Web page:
Loyola University Chicago

School of Communication


SOC alum makes headlines as political reporter

SOC alum makes headlines as political reporter
By Maggie Yarnold

Tina Sfondeles is a newspaper reporter. But she loves her job so much, it doesn’t feel like work.

Sfondeles, a Loyola graduate, is a Chicago Sun-Times political reporter. She knew she wanted to be a print news reporter since she was in sixth grade.

Sfondeles did not start in the political beat, but she said her personality is perfect for this beat and the skills it requires.

“I’m very good at source building … [the politics beat] it’s perfect for me in terms of the way it works,” Sfondeles said. “I talk really fast and I work very fast and I’m friendly and funny. I’ve been told I’m very relatable, so when I talk to politicians I am able to speak with them like they’re regular people.”

Sfondeles graduated Loyola in 2005 with bachelor’s degrees in communication and international studies with a minor in journalism. The journalism major was just beginning as Sfondeles was about to graduate. While at Loyola, she said Dr. Connie Fletcher had a large impact on her and is still a good mentor and friend.

Fletcher said she loves the passion of journalism student and Sfondeles raised the bar of how a journalism student should be.

“I got such a kick out of Tina as a student,” Fletcher said in an email. “She just brimmed with energy and enthusiasm; I can't remember a day, even around midterms (slump time) that Tina seemed the slightest bit tired.”

The political beat has demanding hours and Sfondeles said she enjoys waking up and not knowing exactly what her assignment for the day will be. For example, Sfondeles recently was sent down to Springfield early in the morning to cover an Illinois House vote of gun legislation.

“The unpredictability [is the most stressful aspect of the job],” Sfondeles said. “I wake up at 7 [a.m.] usually … the days are long and you’re not sure how they’ll go.”

Sfondeles’ personality and love for the job makes writing about politics exciting and rewarding. Sfondeles said that with the primaries approaching March 20, she needs to find ways to relax because “it’s insane, it’s all day.”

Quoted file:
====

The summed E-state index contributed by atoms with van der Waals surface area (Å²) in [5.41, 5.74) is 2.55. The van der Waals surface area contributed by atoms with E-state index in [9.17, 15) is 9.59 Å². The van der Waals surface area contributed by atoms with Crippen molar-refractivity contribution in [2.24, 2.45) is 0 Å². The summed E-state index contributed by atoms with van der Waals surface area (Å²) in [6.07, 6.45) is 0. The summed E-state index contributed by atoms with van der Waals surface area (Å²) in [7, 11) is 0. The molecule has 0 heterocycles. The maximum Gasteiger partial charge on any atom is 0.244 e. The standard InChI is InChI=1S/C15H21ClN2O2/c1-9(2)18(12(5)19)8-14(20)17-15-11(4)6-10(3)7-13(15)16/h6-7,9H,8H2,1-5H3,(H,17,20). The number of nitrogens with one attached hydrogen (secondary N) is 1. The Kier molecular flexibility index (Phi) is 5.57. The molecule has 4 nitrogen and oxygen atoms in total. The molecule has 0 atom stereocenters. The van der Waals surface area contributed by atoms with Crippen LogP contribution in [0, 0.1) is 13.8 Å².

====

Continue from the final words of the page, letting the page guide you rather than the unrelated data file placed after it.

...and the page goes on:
“The way firefighters and cops have adrenaline highs, that’s what I have all the time … it’s a constant state of ups-and-downs and you have to just become accustomed to that,” she said. “You have to take a break for yourself and breathe. I have to exercise because it helps my brain and everything else calm down.”

Sfondeles said one of the most challenging parts about covering politics is remaining unbiased and covering every side.

“Especially in the election coverage you’re always trying to be fair,” Sfondeles said. “Making sure you have equal coverage for everybody … you need to try to give them a voice. I don’t think that’s a problem for me, but I’m extra careful.”

Sfondeles joined the Sun-Times in 2007 writing high school prep stories, then moved to the wire desk covering breaking news and was later promoted to the metro staff writing on transportation. She moved into general assignment and was finally promoted to the political beat. She has been on the politics beat for over two years.

“These sessions, when Tina shows how you report, write, and share through social media before, during, and after a story are especially valuable to my students,” Fletcher said. “I like her wardrobe tips, too: Tina will pair a nice jacket and top with jeans and boots. The top is in case she's on TV; the bottom half of the outfit is in case she needs to slog through mud or cracked pavement, whatever Chicago might throw at her.”

Sfondeles has visited Fletcher’s class several times since her graduation and has taught courses for Loyola. She has taught Reporting Basics I, and when she taught Advanced Reporting, she guided her students in the production of Mosaic, Loyola’s social justice magazine. She said teaching the journalism classes are her favorite but teaching overall has helped her appreciate journalism more.

“I think it’s a good thing when journalists are teaching aspiring journalists,” Sfondeles said. “It made me appreciate my job a lot more seeing people want to do what you’re doing and being able to help them do that.”

Sfondeles said she used to be worried by people’s responses to her clips, but as she progressed in this beat she learned to trust herself and her staff.

“If you’re fair, if you’re factual, if you show all sides – you’ll always win,” she said. “I definitely have had some discussions with people who were upset … but they couldn’t point out anything that was factually wrong. You have the support of your editors who will fight for you.”